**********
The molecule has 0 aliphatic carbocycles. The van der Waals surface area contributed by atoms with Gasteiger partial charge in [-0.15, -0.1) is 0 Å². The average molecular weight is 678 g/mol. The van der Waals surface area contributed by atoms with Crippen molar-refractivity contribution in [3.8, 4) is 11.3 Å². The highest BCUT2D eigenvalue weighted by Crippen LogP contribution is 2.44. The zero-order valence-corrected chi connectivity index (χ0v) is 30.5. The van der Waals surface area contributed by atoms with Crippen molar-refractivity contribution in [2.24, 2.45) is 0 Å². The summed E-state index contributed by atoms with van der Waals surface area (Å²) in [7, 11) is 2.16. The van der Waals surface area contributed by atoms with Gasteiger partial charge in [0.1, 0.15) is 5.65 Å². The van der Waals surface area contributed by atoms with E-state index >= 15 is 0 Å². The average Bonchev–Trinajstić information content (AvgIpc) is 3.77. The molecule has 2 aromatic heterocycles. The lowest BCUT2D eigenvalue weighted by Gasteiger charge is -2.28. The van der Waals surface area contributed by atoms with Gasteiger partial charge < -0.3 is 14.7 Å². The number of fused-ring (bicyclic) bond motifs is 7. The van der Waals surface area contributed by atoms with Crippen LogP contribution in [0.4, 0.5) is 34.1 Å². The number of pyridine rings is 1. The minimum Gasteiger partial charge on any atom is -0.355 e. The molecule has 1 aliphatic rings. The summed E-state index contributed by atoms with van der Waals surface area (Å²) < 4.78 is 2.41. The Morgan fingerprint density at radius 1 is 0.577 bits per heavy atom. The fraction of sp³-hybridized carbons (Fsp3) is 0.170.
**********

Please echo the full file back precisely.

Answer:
The molecule has 0 aliphatic carbocycles. The van der Waals surface area contributed by atoms with Gasteiger partial charge in [-0.15, -0.1) is 0 Å². The average molecular weight is 678 g/mol. The van der Waals surface area contributed by atoms with Crippen molar-refractivity contribution in [3.8, 4) is 11.3 Å². The highest BCUT2D eigenvalue weighted by Crippen LogP contribution is 2.44. The zero-order valence-corrected chi connectivity index (χ0v) is 30.5. The van der Waals surface area contributed by atoms with Crippen molar-refractivity contribution in [2.24, 2.45) is 0 Å². The summed E-state index contributed by atoms with van der Waals surface area (Å²) in [7, 11) is 2.16. The van der Waals surface area contributed by atoms with Gasteiger partial charge in [0.1, 0.15) is 5.65 Å². The van der Waals surface area contributed by atoms with E-state index >= 15 is 0 Å². The average Bonchev–Trinajstić information content (AvgIpc) is 3.77. The molecule has 2 aromatic heterocycles. The lowest BCUT2D eigenvalue weighted by Gasteiger charge is -2.28. The van der Waals surface area contributed by atoms with Gasteiger partial charge < -0.3 is 14.7 Å². The number of fused-ring (bicyclic) bond motifs is 7. The van der Waals surface area contributed by atoms with Crippen LogP contribution in [0.4, 0.5) is 34.1 Å². The number of pyridine rings is 1. The minimum Gasteiger partial charge on any atom is -0.355 e. The molecule has 1 aliphatic rings. The summed E-state index contributed by atoms with van der Waals surface area (Å²) < 4.78 is 2.41. The Morgan fingerprint density at radius 1 is 0.577 bits per heavy atom. The fraction of sp³-hybridized carbons (Fsp3) is 0.170.